Since then, FIFA, football’s world governing body, has launched disciplinary proceedings against Rubiales and suspended him. There have been mass resignations among Spain’s football coaching staff and women players have refused to represent their country until Rubiales goes. The Spanish football federation, having initially backed its president, is now demanding his resignation. Prosecutors have even opened a sexual-assault investigation into the kiss. To top it all, Rubiales’s mother has now locked herself in a church and gone on hunger strike in protest at her son’s treatment. The British media are heralding a Spanish social-media ‘tsunami’ which, along with street protests against Rubiales, is said to represent Spain’s long-awaited #MeToo moment. But what’s really going on in Spain right now is not the reckoning with misogyny it’s being painted out to be.

Spain’s minister for equality, Irene Montero, was among the first to call the kiss a ‘form of sexual violence’. But to describe a two-second smack on the lips as an act of ‘sexual violence’ beggars belief. Worse, it trivialises the suffering of women who have actually experienced sexual assault. But then, we have to ask: does Montero truly care about victims of sexual assault or is she more interested in woke messaging?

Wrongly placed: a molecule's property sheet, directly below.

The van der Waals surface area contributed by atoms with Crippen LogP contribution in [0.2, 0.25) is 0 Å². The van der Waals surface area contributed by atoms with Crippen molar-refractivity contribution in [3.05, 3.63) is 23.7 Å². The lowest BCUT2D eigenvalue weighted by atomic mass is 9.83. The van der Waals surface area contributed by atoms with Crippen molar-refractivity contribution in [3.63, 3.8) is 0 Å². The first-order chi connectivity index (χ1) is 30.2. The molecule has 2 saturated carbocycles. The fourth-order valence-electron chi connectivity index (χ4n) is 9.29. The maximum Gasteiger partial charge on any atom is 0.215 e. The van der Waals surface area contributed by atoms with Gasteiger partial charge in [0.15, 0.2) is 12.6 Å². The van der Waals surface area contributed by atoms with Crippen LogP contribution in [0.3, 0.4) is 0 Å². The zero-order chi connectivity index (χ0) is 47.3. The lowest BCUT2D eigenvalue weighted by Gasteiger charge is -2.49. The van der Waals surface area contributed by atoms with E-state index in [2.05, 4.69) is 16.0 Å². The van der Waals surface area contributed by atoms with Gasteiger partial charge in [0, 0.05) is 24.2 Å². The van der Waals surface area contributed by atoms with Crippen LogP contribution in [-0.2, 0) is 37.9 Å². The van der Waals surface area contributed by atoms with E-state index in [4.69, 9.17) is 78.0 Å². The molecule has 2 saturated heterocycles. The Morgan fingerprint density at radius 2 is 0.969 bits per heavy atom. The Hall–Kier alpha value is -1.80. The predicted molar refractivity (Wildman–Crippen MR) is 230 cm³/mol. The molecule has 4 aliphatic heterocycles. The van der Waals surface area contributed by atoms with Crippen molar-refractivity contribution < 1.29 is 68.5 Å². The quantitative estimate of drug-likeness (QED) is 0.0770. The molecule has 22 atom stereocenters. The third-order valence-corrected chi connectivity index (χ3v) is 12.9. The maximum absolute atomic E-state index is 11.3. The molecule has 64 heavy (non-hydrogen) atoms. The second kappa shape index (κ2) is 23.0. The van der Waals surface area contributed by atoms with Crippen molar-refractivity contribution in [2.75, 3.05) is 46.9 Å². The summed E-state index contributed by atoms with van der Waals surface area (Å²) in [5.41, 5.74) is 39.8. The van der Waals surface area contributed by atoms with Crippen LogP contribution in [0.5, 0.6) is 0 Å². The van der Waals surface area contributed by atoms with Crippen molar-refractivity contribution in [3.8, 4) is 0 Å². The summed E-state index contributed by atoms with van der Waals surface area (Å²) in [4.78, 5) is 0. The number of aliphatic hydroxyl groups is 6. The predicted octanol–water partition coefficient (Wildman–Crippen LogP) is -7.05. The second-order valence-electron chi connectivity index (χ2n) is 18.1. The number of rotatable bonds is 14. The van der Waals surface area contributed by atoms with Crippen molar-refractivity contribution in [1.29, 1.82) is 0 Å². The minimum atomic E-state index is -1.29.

Back in January, Montero oversaw the introduction of a new consent law, also known as the ‘only yes means yes’ law. The law, which came into effect last October, did two seemingly contradictory things. By placing consent at the heart of the law, it criminalised a wider range of sex acts than the existing laws against rape. But, at the same time, by widening and diluting the definition of sexual assault, it has also inadvertently led to more than 130 convicted sex offenders having their sentences reduced or being freed early from prison. Perhaps Montero hopes for redemption in leading the crusade against Rubiales.

There’s also the broader issue of women’s sport. In February of this year, Spain introduced a ‘trans equality’ law which made gender a matter of self-identification. This means that Spanish citizens can legally change gender with just a simple declaration. Amid all the bluster about Rubiales, this new law could effectively spell the end of women’s sports. Female footballers could find themselves losing to physically bigger and stronger men who say they are women. Last week, in an ill-judged press conference, Rubiales refused to resign and criticised the ‘false feminists’ demanding his head. When it comes to the Spanish political class, which is eroding women’s rights in the name of trans rights, perhaps he has a point.

Yes, Rubiales behaved like an idiot after the World Cup. But the reason we’ve talked about his inappropriate kiss for more than a week is not because it traumatised Jenni Hermoso, but because it has suited Spain’s political, media and sporting elite for us to do so. Woke British journalists have joined in, outraged that when someone is called upon to resign they don’t immediately comply.

Everyone needs to calm down. Sometimes a kiss really is just a kiss.

Joanna Williams is a spiked columnist and author of How Woke Won, which you can order here.

Picture by: YouTube / El Independiente.

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Topics Feminism Identity Politics Sport World